Pak woman feels 'embarrassed' burdening Jolie with her woes

Zainul, a resident of Mohib Banda village near the bank of the Kabul river in Nowshera district where 70 per cent of homes were destroyed or badly damaged by the floods, told Jolie: "How can I burden you with all the things we need? I feel embarrassed.”

Her husband Rehman Gul pointed to an old plastic fan buried in mud and said, "We will never be able to afford the things we once had, never again.”

Standing in the ruins of his home, Gul said, "Since the flooding, flies and mosquitoes are everywhere…all over the children, all over us, everything.”

Jolie, who arrived in Pakistan today to highlight the suffering of millions of flood victims and the need for continuing aid for the displaced, walked through Mohib Banda village and witnessed first-hand the losses of the people and their bewilderment at the task they face ahead in rebuilding their lives.

"There was a small stream outside the broken homes. It was full of a mix of faeces, flies, old shoes and old clothes that had been recently washed into the water," said Jolie.

Mohib Banda, located a short distance from Peshawar, came to prominence some months ago after it became known that the village was the ancestral home of terror suspect Faisal Shahzad, arrested in the US for the botched car bomb attack in New York’s Times Square.

Jolie, who travelled to Pakistan as the personal envoy of UN High Commissioner for Refugees António Guterres, also visited areas near Peshawar, including the Azakhel settlement for Afghan refugees and the Jalozai camp for people displaced by military operations against the Taliban.

"It’s clear this crisis is far from over," she said. "People have lost everything, their homes, their belongings, their crops and cattle, and their livelihoods. Long after the cameras have gone, people will be struggling to rebuild their lives."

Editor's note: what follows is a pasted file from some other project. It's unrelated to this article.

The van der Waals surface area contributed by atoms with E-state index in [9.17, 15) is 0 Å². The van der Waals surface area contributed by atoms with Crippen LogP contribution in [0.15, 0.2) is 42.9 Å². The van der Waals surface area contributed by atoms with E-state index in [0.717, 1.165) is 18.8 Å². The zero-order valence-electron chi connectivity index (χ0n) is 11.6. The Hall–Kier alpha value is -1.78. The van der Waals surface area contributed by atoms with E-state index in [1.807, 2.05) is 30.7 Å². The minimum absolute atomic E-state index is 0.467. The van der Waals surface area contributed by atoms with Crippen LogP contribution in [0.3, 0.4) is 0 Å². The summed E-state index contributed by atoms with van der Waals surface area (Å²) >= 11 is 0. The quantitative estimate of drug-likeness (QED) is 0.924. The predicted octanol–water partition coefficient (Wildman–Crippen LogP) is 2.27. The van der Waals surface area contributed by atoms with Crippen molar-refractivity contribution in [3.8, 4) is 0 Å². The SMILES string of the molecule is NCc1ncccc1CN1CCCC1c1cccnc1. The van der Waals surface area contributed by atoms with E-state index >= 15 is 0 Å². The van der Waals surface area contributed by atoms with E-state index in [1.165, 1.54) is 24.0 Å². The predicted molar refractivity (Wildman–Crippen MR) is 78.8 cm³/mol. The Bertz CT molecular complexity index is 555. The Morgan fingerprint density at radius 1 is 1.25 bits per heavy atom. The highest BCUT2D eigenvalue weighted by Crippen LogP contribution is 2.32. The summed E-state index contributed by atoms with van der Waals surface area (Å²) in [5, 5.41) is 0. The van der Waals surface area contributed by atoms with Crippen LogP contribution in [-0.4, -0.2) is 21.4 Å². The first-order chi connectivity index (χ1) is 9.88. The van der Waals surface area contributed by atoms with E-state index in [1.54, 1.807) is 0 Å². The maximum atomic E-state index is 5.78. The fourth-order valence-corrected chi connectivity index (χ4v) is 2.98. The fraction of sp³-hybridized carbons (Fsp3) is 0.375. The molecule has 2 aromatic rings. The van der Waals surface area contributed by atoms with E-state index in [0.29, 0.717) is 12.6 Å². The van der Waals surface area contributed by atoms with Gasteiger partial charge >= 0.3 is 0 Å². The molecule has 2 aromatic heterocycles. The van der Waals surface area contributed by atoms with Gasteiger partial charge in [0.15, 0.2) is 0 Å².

The floods that first hit Pakistan in late July have killed over 1,700 people and affected 20 million.
"We must not forget flooding is not the only trauma plaguing this country," Jolie said, adding "They are still rebuilding infrastructure from the earthquake of 2005.

Jolie said they continue to have large numbers of IDPs as a result of the conflict in the north, and host 1.7 million Afghan refugees who still need care and refuge as conflict continues in their homeland.

"And now, the recent flooding and its aftermath (are) already affecting millions and (there is a) looming threat of disease," she said.

Jolie said one problem "does not negate the other" and "one headline should not pull focus from the many complexities of the situation in Pakistan".

The star is on her fourth visit to Pakistan since becoming a UNHCR Goodwill Ambassador in 2001. She last visited in November 2005 following the devastating earthquake in northern Pakistan.

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